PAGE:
This impact story was originally published in our 2017 annual report.
Crop loss and rural poverty
Crop losses, especially during and after harvest, place a huge economic burden on farmers across Kenya, Nigeria and Tanzania: their time and labour are wasted, and resources they’ve poured into their crops go down the drain. Half of the produce from these countries is lost before it can reach market.
Small-scale farmers are affected most of all, which is why simple technologies were being introduced to mango growers in Kenya: improved packing crates, fruit-fly traps, fertilisers and ‘tar-pulling’ (for cosmetic care of the fruit, post-harvest). It was hoped that these improvements would reduce losses, and help to lift growers out of poverty.
But adoption of these technologies remained stubbornly low. A team of SEI researchers from the Behaviour and Choice Initiative, with the support of a number of local partners and the Rockefeller Foundation, wanted to understand why, with the aim of then suggesting ways to increase uptake of the “better” farming technology.
Local engagement, local understanding
Once on the ground, however, the research team discovered that uptake wasn’t just low – it was almost non-existent. It quickly became clear that a new approach and a new set of research questions were needed.
Through user-led methodology – derived from service design theory, prioritising the behaviour, context and needs of the end user – the researchers gained a thorough understanding of the mango-farming ecosystem directly from those involved in it. This included running workshops involving the various actors in the mango value-chain, and mapping interactions between them all, and the creation of a “typical” Hola mango farmer as a route to understanding. Thanks to this bottom-up, holistic approach, the project’s findings were directly relevant for local farmers.
“[This study] was a different way of capturing the realities that happen on the ground ... With this information we are able to understand the entry points for how to effectively influence change.”
—Kagwiria Koome, Rockefeller Foundation, Kenya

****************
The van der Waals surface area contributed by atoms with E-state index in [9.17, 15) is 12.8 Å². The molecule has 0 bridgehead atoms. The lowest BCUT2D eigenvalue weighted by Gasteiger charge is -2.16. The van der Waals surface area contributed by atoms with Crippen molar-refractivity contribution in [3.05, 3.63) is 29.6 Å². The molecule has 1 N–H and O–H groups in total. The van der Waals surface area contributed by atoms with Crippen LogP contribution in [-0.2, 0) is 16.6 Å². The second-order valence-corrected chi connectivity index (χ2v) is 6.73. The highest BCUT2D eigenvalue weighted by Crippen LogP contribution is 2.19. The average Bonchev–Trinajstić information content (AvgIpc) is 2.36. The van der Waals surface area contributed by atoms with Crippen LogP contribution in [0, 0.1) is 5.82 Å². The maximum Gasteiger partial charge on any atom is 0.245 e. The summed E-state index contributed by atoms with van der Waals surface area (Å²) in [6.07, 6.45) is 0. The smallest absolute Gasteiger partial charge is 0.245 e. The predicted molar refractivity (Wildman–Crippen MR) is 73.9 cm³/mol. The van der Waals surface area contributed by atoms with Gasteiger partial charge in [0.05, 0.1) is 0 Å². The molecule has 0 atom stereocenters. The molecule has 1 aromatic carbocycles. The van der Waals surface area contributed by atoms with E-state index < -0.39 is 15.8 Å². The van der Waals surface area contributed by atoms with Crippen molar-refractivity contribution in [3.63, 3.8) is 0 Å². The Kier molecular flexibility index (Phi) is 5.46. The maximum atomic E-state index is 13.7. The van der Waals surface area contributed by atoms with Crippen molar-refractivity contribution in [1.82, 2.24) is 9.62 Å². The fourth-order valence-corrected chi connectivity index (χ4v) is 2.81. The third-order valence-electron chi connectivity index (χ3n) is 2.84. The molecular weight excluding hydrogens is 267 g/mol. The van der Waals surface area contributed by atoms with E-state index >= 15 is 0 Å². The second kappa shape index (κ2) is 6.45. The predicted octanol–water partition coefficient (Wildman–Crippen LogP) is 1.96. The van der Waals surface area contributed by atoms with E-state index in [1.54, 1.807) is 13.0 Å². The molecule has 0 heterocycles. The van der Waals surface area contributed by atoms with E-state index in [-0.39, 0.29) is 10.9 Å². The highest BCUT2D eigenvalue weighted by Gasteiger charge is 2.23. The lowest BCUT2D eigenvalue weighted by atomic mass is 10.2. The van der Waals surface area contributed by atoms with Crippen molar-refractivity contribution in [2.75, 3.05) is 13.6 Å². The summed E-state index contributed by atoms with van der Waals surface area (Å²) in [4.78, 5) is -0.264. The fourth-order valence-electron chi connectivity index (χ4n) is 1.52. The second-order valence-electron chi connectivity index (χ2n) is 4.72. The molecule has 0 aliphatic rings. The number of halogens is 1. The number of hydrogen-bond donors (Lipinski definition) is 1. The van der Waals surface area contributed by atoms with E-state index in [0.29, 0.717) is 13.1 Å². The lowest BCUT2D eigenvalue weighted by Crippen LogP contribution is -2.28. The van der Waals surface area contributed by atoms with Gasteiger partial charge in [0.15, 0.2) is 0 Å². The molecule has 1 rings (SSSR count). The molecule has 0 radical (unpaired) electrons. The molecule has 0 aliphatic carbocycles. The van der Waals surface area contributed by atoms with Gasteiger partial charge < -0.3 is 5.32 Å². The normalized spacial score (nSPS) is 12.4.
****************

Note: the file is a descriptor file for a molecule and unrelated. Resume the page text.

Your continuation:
A question of incentives
The study found that growers had little or no incentive to use new technologies to improve the quality of their crops, since almost all of their product went for pulping or juicing. They also found most growers around Hola worked mixed farms, with mangoes accounting for less than 20% of their income, on average – a further disincentive to investment. Poor infrastructure such as roads, meant growers had limited or no access to more lucrative (higher priced) export markets. These results were dramatic – and unexpected – and are leading to improved policies to support growers and their communities.
But the key impact of this study was in showing that, through behavioural and user-centred methodology, and by working with local actors to understand local context, we can and should rethink assumptions around development, to provide better designed and more effective interventions.
Photos: SEI / Flickr.
All of SEI’s work can be viewed through the lens of alleviating poverty; we work to understand the confluence of factors – the social, environmental, political and economic circumstances – that keep people in poverty.
Connecting to the SDGs
This study from Hola focused on a rural community, since over 70% of the world’s poor live in rural areas and rely on agriculture for their living. But its findings inform larger, systemic questions around how we tackle SDG 1, including whether we need to reconsider the way in which development interventions are designed and delivered.
The Hola project has co-benefits for a number of other SDGs, but perhaps most significantly for decent work and economic growth (Goal 8).